More than 25,000 Russian "matryoshka" dolls each concealing a half-liter bottle of vodka inside were seized by customs officials at Riga's port last week.
The shipment of colorful wooden nesting dolls — popular souvenirs among tourists — was sent by a company in Russia and arrived aboard a ship to Riga's port on July 7. But customs officers said the accompanying paperwork was suspicious.
When no one claimed the shipment and police opened the dolls, which contain miniature versions of the original inside a hollowed-out frame, they found contraband vodka.
The dolls were addressed to a Latvian company called SIA Viktorija, which police said is a massage parlour.
"We found out that the company here in Latvia doesn't have anything to do with this cargo," economics police spokesman Viesturs Briedis said.
Police are coordinating an investigation with counterparts in Russia. Briedis said police became suspicious of the shipment when the dolls were valued at far more than they were worth. At first police believed it was an attempt by a Russian firm to collect value-added taxes on the dolls by inflating the prices.
"The company in Russia which sent these dolls set a value of $66 for each one. But in reality, they are probably not worth more than $1 a piece," he said. "The reason why a company would want to do this is so that it can claim a 13 percent VAT return on the exported cargo from the Russian state, and as far as we know, this money has been paid out already."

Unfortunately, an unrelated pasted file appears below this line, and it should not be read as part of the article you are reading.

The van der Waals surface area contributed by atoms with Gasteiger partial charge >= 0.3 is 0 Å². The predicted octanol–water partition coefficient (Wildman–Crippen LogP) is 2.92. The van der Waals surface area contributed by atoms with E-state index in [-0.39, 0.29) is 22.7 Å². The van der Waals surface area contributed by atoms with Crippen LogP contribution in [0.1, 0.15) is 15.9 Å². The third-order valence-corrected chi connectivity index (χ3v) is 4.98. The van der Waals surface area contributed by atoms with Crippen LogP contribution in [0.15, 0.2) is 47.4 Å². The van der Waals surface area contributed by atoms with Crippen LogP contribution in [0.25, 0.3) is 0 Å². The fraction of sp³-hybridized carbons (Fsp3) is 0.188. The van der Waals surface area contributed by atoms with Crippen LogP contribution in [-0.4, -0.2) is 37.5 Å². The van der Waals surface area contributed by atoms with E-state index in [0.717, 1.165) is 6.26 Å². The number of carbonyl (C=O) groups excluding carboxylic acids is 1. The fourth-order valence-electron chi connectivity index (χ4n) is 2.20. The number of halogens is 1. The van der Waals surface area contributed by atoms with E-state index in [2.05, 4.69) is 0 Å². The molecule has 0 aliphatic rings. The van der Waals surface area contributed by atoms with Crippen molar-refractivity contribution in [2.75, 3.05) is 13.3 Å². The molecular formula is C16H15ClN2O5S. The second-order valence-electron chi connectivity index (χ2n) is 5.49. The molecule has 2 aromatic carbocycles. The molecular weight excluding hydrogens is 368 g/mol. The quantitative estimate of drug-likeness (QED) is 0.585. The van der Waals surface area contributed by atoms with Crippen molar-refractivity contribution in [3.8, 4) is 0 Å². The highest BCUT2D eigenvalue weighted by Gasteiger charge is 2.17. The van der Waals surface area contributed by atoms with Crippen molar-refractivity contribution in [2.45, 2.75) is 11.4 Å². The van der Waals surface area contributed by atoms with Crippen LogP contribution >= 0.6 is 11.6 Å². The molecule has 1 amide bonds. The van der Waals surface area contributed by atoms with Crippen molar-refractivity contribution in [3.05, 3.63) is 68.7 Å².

With a total value of $1,676,400, the Russian exporter pocketed $217,932, but the receiver of the cargo in Latvia would have to pay up to 30 percent of the cargo's total value just to clear it through customs, Briedis said.
"This means this cargo was most likely never intended to stay here in Latvia," he said.
The vodka, he said, was an unexpected find.
Tests will be performed on the content and afterwards the alcohol will be destroyed, Briedis said.
Police say they have been on the lookout for an increase in alcohol smuggling in the wake of a new nationwide law that bans alcohol sales between 10 p.m. and 8 a.m., but Briedis said he saw no links with this case.
"When this law was being discussed in the Parliament, we were concerned. We will have to train more to deal with this situation," he said. "Although consumption of alcohol will not be affected much by this law, retail in illegal alcohol and smuggling will probably increase."
The Viktorija massage parlor could not be reached for comment.
Customs officials seized 171,000 liters of illegal vodka last year.